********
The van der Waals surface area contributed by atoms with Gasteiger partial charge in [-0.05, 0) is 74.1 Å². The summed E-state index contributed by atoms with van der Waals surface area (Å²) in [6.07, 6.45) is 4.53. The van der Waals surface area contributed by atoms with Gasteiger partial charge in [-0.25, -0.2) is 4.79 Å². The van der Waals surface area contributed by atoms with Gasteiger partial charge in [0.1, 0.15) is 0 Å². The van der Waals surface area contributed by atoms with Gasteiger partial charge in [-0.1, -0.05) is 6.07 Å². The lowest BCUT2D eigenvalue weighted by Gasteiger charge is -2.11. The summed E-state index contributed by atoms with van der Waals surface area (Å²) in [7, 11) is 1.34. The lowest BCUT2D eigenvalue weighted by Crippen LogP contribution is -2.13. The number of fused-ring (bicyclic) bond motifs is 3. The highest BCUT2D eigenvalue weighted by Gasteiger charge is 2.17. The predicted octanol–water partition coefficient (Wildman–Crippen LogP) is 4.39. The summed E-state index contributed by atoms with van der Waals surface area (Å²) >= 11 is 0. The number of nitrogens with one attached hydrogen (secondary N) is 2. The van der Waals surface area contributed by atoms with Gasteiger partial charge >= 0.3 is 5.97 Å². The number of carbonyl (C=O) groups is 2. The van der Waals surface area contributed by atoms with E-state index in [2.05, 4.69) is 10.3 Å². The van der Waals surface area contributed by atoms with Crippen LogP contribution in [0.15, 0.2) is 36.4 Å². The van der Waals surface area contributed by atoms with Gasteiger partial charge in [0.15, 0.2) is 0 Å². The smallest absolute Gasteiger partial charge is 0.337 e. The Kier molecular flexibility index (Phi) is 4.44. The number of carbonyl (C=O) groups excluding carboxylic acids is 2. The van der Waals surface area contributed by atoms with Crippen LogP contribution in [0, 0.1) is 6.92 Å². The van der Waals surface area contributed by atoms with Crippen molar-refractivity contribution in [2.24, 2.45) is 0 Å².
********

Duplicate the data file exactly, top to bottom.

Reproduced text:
The van der Waals surface area contributed by atoms with Gasteiger partial charge in [-0.05, 0) is 74.1 Å². The summed E-state index contributed by atoms with van der Waals surface area (Å²) in [6.07, 6.45) is 4.53. The van der Waals surface area contributed by atoms with Gasteiger partial charge in [-0.25, -0.2) is 4.79 Å². The van der Waals surface area contributed by atoms with Gasteiger partial charge in [0.1, 0.15) is 0 Å². The van der Waals surface area contributed by atoms with Gasteiger partial charge in [-0.1, -0.05) is 6.07 Å². The lowest BCUT2D eigenvalue weighted by Gasteiger charge is -2.11. The summed E-state index contributed by atoms with van der Waals surface area (Å²) in [7, 11) is 1.34. The lowest BCUT2D eigenvalue weighted by Crippen LogP contribution is -2.13. The number of fused-ring (bicyclic) bond motifs is 3. The highest BCUT2D eigenvalue weighted by Gasteiger charge is 2.17. The predicted octanol–water partition coefficient (Wildman–Crippen LogP) is 4.39. The summed E-state index contributed by atoms with van der Waals surface area (Å²) >= 11 is 0. The number of nitrogens with one attached hydrogen (secondary N) is 2. The van der Waals surface area contributed by atoms with Gasteiger partial charge >= 0.3 is 5.97 Å². The number of carbonyl (C=O) groups is 2. The van der Waals surface area contributed by atoms with E-state index in [2.05, 4.69) is 10.3 Å². The van der Waals surface area contributed by atoms with Crippen LogP contribution in [0.15, 0.2) is 36.4 Å². The van der Waals surface area contributed by atoms with Gasteiger partial charge in [0.15, 0.2) is 0 Å². The smallest absolute Gasteiger partial charge is 0.337 e. The Kier molecular flexibility index (Phi) is 4.44. The number of carbonyl (C=O) groups excluding carboxylic acids is 2. The van der Waals surface area contributed by atoms with Crippen LogP contribution in [0, 0.1) is 6.92 Å². The van der Waals surface area contributed by atoms with Crippen molar-refractivity contribution in [2.24, 2.45) is 0 Å².